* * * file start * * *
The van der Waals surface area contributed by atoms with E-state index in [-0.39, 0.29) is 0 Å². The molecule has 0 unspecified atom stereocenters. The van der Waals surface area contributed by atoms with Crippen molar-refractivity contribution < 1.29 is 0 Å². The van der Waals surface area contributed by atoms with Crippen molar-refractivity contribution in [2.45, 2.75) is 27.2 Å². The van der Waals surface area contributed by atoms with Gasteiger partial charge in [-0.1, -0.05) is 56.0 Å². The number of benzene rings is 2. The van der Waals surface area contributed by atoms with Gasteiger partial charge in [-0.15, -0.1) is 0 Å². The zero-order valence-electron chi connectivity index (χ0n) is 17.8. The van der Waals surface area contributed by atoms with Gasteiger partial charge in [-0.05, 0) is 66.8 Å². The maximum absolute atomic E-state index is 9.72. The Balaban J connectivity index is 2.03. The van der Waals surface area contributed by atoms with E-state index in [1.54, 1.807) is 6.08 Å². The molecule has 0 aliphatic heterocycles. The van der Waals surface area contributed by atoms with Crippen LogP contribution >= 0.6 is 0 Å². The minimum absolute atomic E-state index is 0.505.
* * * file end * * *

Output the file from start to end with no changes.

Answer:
The van der Waals surface area contributed by atoms with E-state index in [-0.39, 0.29) is 0 Å². The molecule has 0 unspecified atom stereocenters. The van der Waals surface area contributed by atoms with Crippen molar-refractivity contribution < 1.29 is 0 Å². The van der Waals surface area contributed by atoms with Crippen molar-refractivity contribution in [2.45, 2.75) is 27.2 Å². The van der Waals surface area contributed by atoms with Gasteiger partial charge in [-0.1, -0.05) is 56.0 Å². The number of benzene rings is 2. The van der Waals surface area contributed by atoms with Gasteiger partial charge in [-0.15, -0.1) is 0 Å². The zero-order valence-electron chi connectivity index (χ0n) is 17.8. The van der Waals surface area contributed by atoms with Gasteiger partial charge in [-0.05, 0) is 66.8 Å². The maximum absolute atomic E-state index is 9.72. The Balaban J connectivity index is 2.03. The van der Waals surface area contributed by atoms with E-state index in [1.54, 1.807) is 6.08 Å². The molecule has 0 aliphatic heterocycles. The van der Waals surface area contributed by atoms with Crippen LogP contribution >= 0.6 is 0 Å². The minimum absolute atomic E-state index is 0.505.